Carrie's Blog: It's not too late to see the Perseids meteor shower

Carrie's Blog: It's not too late to see the Perseids meteor shower
Illustration of Earth passing through the comet debris by AstroBob
Illustration of Earth passing through the comet debris by AstroBob

Hopefully, you were able to see some of the meteors last night and this morning. In case you missed it, don't fret. It's not too late to see some meteors from the Comet Swift-Tuttle debris field/comet dust also known as the Perseids meteor shower.

According the earthsky.org, "Every year, from around July 17 to August 24, our planet Earth crosses the orbital path of Comet Swift-Tuttle, the parent of the Perseid meteor shower. Debris from this comet litters the comet's orbit, but we don't really get into the thick of the comet rubble until after the first week of August. The bits and pieces from Comet Swift-Tuttle slam into the Earth's upper atmosphere at some 210,000 kilometers (130,000 miles) per hour, lighting up the nighttime with fast-moving Perseid meteors. If our planet happens to pass through an unusually dense clump of meteoroids – comet rubble – we'll see an elevated number of meteors. We can always hope!"

This year's meteor shower has been particularly vibrant because we are close to a new moon, so there's no bright moonlight to disrupt viewing. Plus, the moon is rising almost at sunrise in most locations.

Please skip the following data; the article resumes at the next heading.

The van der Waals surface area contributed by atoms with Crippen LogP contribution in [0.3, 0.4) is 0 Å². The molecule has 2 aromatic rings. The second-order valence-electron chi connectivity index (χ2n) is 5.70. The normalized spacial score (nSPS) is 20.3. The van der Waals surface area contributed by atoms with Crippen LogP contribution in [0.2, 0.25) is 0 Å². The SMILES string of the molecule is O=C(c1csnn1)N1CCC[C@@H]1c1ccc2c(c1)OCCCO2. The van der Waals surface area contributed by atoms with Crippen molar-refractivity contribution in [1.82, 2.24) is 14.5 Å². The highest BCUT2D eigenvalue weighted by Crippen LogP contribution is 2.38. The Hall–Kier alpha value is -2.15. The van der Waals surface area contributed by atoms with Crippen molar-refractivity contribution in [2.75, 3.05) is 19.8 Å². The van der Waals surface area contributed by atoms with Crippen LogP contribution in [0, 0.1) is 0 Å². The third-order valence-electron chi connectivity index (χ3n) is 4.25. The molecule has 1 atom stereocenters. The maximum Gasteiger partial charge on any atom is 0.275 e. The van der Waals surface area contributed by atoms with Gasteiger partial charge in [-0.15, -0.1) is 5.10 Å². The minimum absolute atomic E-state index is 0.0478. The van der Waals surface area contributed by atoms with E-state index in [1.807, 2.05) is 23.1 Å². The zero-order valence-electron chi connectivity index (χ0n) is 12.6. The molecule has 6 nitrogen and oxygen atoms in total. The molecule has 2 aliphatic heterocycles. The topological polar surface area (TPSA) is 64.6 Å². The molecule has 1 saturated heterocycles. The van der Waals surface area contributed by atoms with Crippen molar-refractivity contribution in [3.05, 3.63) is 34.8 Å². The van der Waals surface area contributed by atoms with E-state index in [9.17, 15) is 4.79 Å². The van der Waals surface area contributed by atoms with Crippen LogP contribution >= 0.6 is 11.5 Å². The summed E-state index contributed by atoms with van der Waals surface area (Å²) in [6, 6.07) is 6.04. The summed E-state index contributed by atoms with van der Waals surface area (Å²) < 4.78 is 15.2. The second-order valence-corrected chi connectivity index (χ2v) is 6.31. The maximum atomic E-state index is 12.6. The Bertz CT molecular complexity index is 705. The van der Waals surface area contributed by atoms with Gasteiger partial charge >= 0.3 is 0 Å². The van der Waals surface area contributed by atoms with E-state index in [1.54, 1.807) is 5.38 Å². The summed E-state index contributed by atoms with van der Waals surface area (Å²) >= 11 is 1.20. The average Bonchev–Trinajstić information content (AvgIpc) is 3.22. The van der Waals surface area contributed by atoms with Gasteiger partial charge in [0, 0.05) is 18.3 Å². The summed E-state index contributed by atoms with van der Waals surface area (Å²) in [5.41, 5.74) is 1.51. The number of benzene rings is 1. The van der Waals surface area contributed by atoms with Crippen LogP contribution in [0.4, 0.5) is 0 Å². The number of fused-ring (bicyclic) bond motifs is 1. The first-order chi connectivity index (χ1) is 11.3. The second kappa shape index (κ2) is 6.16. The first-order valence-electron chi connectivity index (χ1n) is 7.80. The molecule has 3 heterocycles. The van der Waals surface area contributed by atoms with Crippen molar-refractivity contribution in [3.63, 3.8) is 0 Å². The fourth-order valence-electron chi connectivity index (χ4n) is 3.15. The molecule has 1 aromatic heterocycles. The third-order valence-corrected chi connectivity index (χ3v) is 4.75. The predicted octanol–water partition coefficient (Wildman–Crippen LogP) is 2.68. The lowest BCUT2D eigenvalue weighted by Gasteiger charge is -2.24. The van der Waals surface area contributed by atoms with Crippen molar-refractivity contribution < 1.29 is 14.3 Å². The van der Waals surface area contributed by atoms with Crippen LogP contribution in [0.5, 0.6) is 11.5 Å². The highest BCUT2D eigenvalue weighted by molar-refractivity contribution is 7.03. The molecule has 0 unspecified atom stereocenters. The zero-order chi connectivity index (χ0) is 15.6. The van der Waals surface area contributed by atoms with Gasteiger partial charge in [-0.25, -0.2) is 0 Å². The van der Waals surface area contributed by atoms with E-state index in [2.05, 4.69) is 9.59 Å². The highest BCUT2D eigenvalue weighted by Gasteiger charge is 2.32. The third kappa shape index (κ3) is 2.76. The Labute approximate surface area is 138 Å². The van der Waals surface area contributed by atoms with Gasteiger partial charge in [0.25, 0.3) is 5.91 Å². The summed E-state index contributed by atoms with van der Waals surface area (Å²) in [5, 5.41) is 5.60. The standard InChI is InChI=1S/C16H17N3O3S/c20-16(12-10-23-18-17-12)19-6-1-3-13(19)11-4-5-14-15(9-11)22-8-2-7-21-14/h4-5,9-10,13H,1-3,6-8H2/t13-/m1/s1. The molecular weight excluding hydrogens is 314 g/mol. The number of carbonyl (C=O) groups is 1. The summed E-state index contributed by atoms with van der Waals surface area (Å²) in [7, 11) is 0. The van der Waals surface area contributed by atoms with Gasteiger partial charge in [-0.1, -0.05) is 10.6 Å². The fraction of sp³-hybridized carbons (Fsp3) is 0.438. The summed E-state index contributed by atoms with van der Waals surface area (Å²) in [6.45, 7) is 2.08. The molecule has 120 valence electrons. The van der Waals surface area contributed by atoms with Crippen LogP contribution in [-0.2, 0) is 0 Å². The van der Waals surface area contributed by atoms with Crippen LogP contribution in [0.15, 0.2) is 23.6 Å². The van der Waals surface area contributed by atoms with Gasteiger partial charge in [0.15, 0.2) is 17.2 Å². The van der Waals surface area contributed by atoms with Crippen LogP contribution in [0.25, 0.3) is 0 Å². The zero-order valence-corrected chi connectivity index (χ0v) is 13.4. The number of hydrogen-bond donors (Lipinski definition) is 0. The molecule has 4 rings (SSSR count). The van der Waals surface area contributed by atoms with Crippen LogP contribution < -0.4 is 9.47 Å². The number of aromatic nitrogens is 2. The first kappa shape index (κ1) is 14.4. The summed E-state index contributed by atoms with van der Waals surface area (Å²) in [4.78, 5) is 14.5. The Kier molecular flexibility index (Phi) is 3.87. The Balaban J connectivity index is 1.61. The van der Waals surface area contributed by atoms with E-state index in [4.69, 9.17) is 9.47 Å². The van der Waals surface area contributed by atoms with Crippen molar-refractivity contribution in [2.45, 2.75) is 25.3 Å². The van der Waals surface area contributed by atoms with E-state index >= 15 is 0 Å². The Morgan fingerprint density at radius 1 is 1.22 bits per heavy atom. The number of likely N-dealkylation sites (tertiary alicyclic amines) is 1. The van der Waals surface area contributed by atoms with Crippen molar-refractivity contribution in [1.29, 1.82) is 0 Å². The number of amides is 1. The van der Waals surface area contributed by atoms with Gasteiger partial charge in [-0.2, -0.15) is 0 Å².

"As evening deepens into late night, and the meteor shower radiant climbs higher in the sky, more and more Perseid meteors streak the nighttime. The meteors don't really start to pick up steam until after midnight, and usually don't bombard the sky most abundantly until the wee hours before dawn. You may see 50 or so meteors per hour in a dark sky."

My best advice: set your alarm for about 3:30 in the morning; brew some coffee; grab a lawn chair, and point it toward the northeastern sky. Then all you'll need to do is not fall back asleep, and enjoy the show!

"No matter where you live worldwide, the 2015 Perseid meteor shower will probably be fine on the mornings of August 11, 12, 13 and 14, with the nod going to August 13. On a dark, moonless night, you can often see 50 or more meteors per hour from northerly latitudes, and from southerly latitudes in the Southern Hemisphere, perhaps about one-third that many meteors. Fortunately, in 2015, the waning crescent moon comes up shortly before sunrise, so you're guaranteed of dark skies for this year's Perseid meteor shower. Thus, on the Perseids' peak mornings, moonlight will not obscure this year's Perseid meteors."

We would love to see your pics! Send them to pics@wlox.com or post them on my Facebook Page Carrie Duncan WLOX Meteorologist.

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